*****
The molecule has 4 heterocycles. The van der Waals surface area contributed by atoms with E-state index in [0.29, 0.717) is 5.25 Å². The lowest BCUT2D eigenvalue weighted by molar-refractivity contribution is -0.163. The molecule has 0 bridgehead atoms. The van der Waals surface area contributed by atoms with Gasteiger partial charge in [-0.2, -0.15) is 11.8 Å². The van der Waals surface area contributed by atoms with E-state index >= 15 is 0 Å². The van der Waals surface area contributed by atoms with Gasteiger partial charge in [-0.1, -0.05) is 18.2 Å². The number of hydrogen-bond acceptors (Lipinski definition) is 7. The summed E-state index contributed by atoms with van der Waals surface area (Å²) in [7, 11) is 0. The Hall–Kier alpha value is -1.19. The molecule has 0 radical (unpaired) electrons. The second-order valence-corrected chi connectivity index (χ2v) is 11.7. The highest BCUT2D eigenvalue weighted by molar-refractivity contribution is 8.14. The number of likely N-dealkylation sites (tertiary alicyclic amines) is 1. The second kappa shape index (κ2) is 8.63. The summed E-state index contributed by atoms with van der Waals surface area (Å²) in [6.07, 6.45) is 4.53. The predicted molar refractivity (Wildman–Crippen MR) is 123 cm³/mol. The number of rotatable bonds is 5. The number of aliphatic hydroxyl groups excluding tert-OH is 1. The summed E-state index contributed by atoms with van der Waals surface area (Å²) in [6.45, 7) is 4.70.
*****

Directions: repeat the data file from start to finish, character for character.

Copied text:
The molecule has 4 heterocycles. The van der Waals surface area contributed by atoms with E-state index in [0.29, 0.717) is 5.25 Å². The lowest BCUT2D eigenvalue weighted by molar-refractivity contribution is -0.163. The molecule has 0 bridgehead atoms. The van der Waals surface area contributed by atoms with Gasteiger partial charge in [-0.2, -0.15) is 11.8 Å². The van der Waals surface area contributed by atoms with E-state index >= 15 is 0 Å². The van der Waals surface area contributed by atoms with Gasteiger partial charge in [-0.1, -0.05) is 18.2 Å². The number of hydrogen-bond acceptors (Lipinski definition) is 7. The summed E-state index contributed by atoms with van der Waals surface area (Å²) in [7, 11) is 0. The Hall–Kier alpha value is -1.19. The molecule has 0 radical (unpaired) electrons. The second-order valence-corrected chi connectivity index (χ2v) is 11.7. The highest BCUT2D eigenvalue weighted by molar-refractivity contribution is 8.14. The number of likely N-dealkylation sites (tertiary alicyclic amines) is 1. The second kappa shape index (κ2) is 8.63. The summed E-state index contributed by atoms with van der Waals surface area (Å²) in [6.07, 6.45) is 4.53. The predicted molar refractivity (Wildman–Crippen MR) is 123 cm³/mol. The number of rotatable bonds is 5. The number of aliphatic hydroxyl groups excluding tert-OH is 1. The summed E-state index contributed by atoms with van der Waals surface area (Å²) in [6.45, 7) is 4.70.